Four miners that had been trapped underground in a mineral concession that collapsed in Rwamagana District last Saturday, have been rescued according to RNP website.

According to the police, the cassiterite concession owned by Piran mining company, located in Ntunga Cell of Mwurire Sector collapsed last Saturday at around 10:20am, minutes after five miners had entered it.

However, one of the miners had stayed slightly behind his colleagues and he run towards the entrance of the tunnel as the upper part of the tunnel started to cave in.

Rubbles, however, hit his legs in the process of escape, although he was in the safer zone of the tunnel, where he was rescued shortly after and rushed to the hospital.

In the midmorning of Tuesday, Jean D’Amour Banguyeneza, Laurent Gatambara, Gilbert Gasigwa and Jean Marie Vianney Munyampenda saw light again.

They were immediately taken to Rwamagana hospital for medical check up.

The Eastern region Police Commander (RPC), Assistant Commissioner of Police (ACP) Dismas Rutaganira and the Mayor of Rwamagana District, Radjab Mbonyumuvunyi oversaw the successful rescue process.

Close to 150 residents of Mwurire and miners from Rutongo mines joined security organs in the day-and-night rescue shifts.

Medical personnel were also part of the rescue to provide immediate first aid.

“This is a concession that has been in use since colonial times. Although the mining activity was itself legal, we are in the rainy season, this can weaken the soils and cause it to collapse,” ACP Rutaganira said.

“This is why we encourage miners to revise their inspection and safety plans especially in such periods to ensure that their concessions are in proper state and safer before they start mining,” he added.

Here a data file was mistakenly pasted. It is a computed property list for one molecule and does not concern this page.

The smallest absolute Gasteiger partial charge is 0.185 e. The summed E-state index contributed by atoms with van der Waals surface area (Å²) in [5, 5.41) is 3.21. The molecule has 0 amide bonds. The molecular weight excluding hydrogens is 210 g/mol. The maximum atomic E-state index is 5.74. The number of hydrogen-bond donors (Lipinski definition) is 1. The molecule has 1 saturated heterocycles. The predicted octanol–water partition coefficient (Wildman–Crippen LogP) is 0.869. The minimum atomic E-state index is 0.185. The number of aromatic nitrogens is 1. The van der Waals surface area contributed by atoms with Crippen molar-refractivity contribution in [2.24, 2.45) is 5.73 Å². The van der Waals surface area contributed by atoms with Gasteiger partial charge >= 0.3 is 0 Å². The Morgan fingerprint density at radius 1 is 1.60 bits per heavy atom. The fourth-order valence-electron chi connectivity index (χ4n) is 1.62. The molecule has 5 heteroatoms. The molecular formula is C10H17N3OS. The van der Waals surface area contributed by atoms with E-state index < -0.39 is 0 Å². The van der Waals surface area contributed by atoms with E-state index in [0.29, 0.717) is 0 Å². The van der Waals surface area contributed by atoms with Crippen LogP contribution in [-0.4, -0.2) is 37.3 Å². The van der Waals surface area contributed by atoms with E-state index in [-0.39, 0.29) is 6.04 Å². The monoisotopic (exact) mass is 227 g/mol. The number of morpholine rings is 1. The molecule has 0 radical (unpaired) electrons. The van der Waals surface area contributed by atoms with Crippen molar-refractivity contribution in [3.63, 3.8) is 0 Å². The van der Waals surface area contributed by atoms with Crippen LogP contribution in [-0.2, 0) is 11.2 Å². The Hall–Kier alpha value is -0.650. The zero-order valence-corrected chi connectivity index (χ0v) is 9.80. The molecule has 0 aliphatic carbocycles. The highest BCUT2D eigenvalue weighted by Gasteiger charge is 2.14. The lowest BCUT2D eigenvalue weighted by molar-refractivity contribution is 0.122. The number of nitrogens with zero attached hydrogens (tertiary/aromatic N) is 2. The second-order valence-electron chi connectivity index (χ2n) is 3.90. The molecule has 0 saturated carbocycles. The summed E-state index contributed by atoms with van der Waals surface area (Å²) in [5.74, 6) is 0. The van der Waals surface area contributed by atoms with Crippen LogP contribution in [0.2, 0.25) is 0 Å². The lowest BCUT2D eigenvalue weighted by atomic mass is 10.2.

The rescue process was tricky since using machinery would have pushed the soils further inside the tunnel to bury the four men. Rescuers opted for alternative safer means like electrical amour.

“We had to use several types of drilling equipment and different access strategies to reach the miners and to winch them to the surface,” the RPC said.

The victims were trapped approximately 150 meters from the mine entrance. This, however, required some special skills to know if they are alive, the side of the concession they were in and to continuously communicating with them.

The sending sound signals included knocking on rocks and receiving a similar response from the receivers, which served as proof of life.

“You could see that every person especially residents and miners from Rutongo mines, who spent days and nights in the voluntary work drilling had courage, patience and love to rescue these people,” the RPC said, thanking everyone who participated in the rescue.

According to the Mayor of Rwamagana “this tragedy reminds us the need to have proper safety measures in place, frequently replacing them with modern ones and knowledge of the status of concessions before anyone enters them.”

Investigations indicate that one of the miners attempted to extract some minerals on a rock that was above them yet the same rock was holding another tunnel that was passing above them, leading to the collapse and trapping them underground.

“We assume the incident was largely caused by lack of knowledge on the patterns and intersections of the tunnels. This is why having site maps is very important,” Mr. Mbonyumuvunyi said.

Medics at Rwamagana hospital said thay the victims mainly suffered from dehydration and related complications.

By press time, medics said that the four men were steadily regaining conciousness and would be discharged very soon.


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